This is the first time in ASÍ’s 102-year history that a woman has been president.
A pilot project intended to provide targeted health care for women has caused confusion among doctors.
Kvennaathvarf Women’s Shelter is building 16 apartments which will provide temporary housing for women who are recovering from domestic violence.
A total of 136 Icelandic women in politics have shared their experiences of gender-based discrimination in their work environment. These stories have now been published online, with all names having been omitted.
Keychange, an exciting new project led by by PRS Foundation (UK), partnered with Iceland Airwaves to host a panel discussion on women in music.
Former city councillor Sóley Tómasdóttir held a meeting last night with hundreds of women to discuss the current situation of women in Icelandic politics.
The capital region police tapped a woman’s phone for around a month following her request to stop the rape investigation she had started.
The Icelandic women’s national football team moves up two places on FIFA’s new Women’s World Ranking list and now ranks 18th.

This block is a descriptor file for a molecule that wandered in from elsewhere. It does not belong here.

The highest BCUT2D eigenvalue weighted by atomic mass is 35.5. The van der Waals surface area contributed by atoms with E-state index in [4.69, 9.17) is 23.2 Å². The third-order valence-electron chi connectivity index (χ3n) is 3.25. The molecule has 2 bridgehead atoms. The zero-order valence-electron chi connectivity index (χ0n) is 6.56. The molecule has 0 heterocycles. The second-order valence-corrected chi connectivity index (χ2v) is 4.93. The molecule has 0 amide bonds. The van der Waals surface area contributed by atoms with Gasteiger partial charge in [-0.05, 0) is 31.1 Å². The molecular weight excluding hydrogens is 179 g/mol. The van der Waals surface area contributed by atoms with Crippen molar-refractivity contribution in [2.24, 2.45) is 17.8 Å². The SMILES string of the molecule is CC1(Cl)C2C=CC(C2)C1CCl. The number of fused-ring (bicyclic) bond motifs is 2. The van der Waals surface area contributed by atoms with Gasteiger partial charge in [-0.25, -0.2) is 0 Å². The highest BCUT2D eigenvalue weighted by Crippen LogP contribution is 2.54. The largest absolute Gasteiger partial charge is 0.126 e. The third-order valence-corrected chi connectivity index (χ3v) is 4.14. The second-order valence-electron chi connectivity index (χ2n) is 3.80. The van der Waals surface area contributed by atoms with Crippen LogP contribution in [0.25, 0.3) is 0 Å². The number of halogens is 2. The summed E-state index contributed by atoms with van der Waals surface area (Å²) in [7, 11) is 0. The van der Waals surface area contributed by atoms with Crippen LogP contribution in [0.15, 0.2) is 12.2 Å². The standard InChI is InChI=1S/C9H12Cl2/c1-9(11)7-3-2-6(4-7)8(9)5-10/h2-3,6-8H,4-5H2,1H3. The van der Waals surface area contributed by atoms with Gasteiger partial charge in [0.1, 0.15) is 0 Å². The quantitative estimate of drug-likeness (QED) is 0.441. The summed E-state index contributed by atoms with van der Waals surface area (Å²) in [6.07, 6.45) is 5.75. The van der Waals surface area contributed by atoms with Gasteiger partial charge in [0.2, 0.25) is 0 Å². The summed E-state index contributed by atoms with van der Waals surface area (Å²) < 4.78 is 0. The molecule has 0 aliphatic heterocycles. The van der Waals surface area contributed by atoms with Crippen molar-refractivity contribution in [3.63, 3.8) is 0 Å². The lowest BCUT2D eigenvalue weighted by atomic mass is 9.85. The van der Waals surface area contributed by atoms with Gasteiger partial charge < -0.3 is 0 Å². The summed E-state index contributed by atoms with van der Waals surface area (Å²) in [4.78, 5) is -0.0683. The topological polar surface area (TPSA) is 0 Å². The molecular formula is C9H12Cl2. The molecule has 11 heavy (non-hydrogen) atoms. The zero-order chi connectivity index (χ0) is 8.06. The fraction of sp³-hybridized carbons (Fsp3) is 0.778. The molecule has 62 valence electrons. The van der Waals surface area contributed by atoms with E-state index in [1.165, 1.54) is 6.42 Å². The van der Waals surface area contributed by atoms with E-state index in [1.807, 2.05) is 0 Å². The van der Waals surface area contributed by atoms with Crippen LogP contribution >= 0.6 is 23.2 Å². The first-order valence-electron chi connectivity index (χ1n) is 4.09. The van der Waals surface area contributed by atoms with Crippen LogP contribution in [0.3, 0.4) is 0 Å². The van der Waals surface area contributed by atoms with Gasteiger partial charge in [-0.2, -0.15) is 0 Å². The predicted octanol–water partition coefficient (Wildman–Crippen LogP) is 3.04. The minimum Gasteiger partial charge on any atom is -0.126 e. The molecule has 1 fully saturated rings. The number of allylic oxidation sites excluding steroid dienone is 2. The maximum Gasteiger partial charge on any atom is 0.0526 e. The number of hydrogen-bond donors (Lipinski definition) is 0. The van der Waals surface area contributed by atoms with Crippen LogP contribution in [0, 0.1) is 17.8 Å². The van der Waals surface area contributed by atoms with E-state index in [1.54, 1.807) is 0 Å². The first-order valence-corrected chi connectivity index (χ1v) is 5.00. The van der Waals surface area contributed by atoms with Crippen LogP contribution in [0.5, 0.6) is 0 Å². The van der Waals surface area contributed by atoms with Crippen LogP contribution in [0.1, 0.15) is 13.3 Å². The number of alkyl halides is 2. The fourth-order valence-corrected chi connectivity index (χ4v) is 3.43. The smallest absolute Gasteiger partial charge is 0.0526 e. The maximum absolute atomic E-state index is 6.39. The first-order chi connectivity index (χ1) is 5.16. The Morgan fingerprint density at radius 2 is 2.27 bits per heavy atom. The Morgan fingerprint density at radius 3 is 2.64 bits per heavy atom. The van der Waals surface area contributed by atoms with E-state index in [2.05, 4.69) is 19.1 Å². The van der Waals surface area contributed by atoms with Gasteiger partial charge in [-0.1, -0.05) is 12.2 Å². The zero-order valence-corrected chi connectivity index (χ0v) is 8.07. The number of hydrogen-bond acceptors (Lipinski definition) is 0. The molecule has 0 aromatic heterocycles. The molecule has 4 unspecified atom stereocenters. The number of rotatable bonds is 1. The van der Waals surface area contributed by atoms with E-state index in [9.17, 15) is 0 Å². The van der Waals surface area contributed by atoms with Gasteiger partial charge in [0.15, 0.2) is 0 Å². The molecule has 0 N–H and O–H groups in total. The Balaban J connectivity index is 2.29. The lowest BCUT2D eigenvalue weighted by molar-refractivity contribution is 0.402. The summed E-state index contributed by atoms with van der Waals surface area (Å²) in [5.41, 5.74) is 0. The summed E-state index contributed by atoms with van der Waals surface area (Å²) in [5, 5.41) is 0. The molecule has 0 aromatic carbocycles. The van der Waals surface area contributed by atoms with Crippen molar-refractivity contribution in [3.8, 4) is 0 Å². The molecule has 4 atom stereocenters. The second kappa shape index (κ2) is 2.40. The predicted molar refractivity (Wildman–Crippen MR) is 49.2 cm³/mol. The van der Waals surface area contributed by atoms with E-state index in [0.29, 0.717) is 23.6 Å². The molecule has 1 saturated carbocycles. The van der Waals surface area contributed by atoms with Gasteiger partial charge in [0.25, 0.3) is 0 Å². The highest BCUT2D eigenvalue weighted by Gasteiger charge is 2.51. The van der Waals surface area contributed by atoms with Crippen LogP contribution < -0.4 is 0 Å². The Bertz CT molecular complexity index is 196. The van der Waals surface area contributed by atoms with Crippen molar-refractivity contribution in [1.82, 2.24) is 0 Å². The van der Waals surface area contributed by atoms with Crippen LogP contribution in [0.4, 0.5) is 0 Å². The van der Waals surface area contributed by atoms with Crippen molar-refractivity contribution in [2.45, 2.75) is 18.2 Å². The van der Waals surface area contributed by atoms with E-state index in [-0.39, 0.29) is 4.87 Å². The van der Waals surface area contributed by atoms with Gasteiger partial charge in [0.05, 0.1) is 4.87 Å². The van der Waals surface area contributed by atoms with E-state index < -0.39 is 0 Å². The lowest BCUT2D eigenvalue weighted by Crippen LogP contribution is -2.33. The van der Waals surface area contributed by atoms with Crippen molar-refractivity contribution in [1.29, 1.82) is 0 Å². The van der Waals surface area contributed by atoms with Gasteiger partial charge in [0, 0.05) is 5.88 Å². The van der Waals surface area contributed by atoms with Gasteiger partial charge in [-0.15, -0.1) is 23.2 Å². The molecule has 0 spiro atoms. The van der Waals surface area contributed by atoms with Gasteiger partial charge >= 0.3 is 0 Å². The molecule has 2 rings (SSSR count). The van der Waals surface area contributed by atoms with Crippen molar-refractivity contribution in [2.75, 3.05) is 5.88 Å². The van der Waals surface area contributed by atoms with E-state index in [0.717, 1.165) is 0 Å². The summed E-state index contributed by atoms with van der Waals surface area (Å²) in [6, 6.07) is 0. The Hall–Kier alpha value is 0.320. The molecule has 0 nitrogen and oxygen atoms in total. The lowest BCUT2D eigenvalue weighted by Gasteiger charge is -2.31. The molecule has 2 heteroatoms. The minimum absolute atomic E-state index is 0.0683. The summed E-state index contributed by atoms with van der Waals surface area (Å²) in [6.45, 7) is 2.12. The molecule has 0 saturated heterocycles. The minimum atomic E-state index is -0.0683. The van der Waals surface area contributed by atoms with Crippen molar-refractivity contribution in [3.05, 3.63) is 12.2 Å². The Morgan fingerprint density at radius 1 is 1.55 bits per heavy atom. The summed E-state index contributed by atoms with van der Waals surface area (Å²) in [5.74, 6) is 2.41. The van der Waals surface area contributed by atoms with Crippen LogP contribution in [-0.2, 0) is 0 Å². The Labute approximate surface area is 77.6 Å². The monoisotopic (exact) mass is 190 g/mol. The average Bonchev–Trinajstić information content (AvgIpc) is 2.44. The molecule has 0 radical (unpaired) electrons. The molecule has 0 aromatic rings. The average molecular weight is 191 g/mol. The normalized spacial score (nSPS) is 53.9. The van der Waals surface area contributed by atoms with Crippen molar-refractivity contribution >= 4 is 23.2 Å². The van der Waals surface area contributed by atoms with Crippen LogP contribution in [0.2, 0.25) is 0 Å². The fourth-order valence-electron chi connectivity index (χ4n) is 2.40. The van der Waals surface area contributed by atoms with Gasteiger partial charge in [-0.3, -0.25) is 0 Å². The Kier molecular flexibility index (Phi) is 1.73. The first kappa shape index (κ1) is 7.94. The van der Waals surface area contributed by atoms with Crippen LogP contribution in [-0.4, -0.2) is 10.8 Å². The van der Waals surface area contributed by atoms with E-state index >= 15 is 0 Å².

Eleven out of 14 women on the board of the National Federation of Independence Party Women already have or are planning to resign.
The Icelandic women’s national football team has earned the right to participate in the UEFA Women’s EURO 2017.
False rumors about the Icelandic government offering financial compensation to foreign men willing to marry Icelandic women have caused dozens of suitors to contact the Icelandic Ministry for Foreign Affairs.
Þorsteinn Sæmundsson, a parliamentarian for the Progressive Party, decided unilaterally to attend the 60th meeting of the women’s committee of the United Nations in March, it has been revealed.
A ceremonial parliamentary debate took place at Alþingi on Friday in commemoration of the hundredth anniversary of women’s suffrage in Iceland.
Austurvöllur square in front of the Icelandic Parliament, Alþingi, has been filling up with thousands of women of all ages, celebrating that today, June 19, marks 100 years since women were allowed to vote in parliamentary elections.
The City of Reykjavík is today using the occasion of 100 years of women’s suffrage to honor the memory of prominent women.
A century ago today women in Iceland were officially granted the right to vote in elections—among the first few countries in the world to grant the right that today seems immutable.
The Alþingi parliament came together at 11.00 this morning and the first item on the agenda was parliament itself.
A growing number of companies and institutions are planning to close their doors from midday on June 19 in celebration of the 100th anniversary of women’s suffrage in the country.